After we saw the new Hyundai Ioniq 5, it is now time to meet its Kia brother. The South Korean brand revealed the first images of the exterior and interior design of the EV6, its first dedicated battery electric vehicle (BEV), ahead of the car’s world premiere later this month.

EV6 was designed under the brand’s new design philosophy ‘Opposites United’, which takes inspiration from the contrasts found in nature and humanity. At the centre of the design philosophy is a new visual identity.

Boasting a distinctive crossover-inspired design and based on the brand’s new Electric-Global Modular Platform (E-GMP), EV6 is Kia’s first dedicated BEV to be influenced by the new design philosophy.

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At the front, characteristic daytime running lights display a sleek, modern appearance. They form part of the car’s ‘Digital Tiger Face’, a design progression evoking the spirit of Kia’s ‘Tiger Nose Grille’ for the electrified era. The design of the lamps also includes a ‘sequential’ dynamic light pattern. Below this, a low air intake visually widens the front of the car, accentuating its high-tech image. Part of the optimisation of air flow from the front, the air is channelled through and under the car’s flat floor for optimum aerodynamics.

Designed in part to realise ultimate aerodynamic performance, the rear displays a sloping C-pillar with an integrated black glossy insert, which visually widens the window glass. Above this sits a prominent roof spoiler that channels air down towards a raised lower spoiler that sits atop the car’s unique rear light cluster.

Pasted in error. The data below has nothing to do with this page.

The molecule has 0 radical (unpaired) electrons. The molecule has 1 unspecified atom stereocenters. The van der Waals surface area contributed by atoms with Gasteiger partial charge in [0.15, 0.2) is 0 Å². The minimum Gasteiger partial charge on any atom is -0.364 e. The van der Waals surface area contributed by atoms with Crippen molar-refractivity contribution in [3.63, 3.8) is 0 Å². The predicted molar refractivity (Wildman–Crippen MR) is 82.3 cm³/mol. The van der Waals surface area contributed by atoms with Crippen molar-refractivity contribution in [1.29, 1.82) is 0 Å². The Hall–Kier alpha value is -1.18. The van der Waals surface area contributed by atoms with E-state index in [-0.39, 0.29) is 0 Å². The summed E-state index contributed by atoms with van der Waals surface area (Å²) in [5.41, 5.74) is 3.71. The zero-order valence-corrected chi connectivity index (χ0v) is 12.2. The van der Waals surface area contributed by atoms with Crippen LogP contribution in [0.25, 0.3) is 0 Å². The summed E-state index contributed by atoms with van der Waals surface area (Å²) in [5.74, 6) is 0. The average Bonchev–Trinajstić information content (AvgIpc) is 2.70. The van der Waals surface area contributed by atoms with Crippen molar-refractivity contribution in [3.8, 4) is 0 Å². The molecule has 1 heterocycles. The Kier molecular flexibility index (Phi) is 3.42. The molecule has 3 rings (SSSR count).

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EV6 is the result of a collaborative effort between all three studios in Kia’s global design network in Namyang (Korea), Frankfurt (Germany), and Irvine (California, US).

One of the most striking elements of the new interior is a seamless high-tech curved high-definition audio visual and navigation (AVN) screen. The simple form language of the wide curved screen and the slim dashboard give the space an open feel. Extending from the steering wheel across to the centre of the car, it displays an instrument cluster in front of the driver, with infotainment and navigation above the centre console. The width of the screen creates an immersive experience for the driver, while a minimal number of physical buttons offer an uncluttered and soothing driving experience.

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Underneath the AVN screen, passengers control HVAC (heating, ventilation and air conditioning) settings by using haptic ‘buttons’, while below this panel the dashboard slopes away towards the front of the car, creating a sense of space and openness for the front-seat passengers.

The seats are slim, lightweight and contemporary, and clad in modern, visually interesting and robust fabrics created using recycled plastics, which create yet greater openness in the cabin.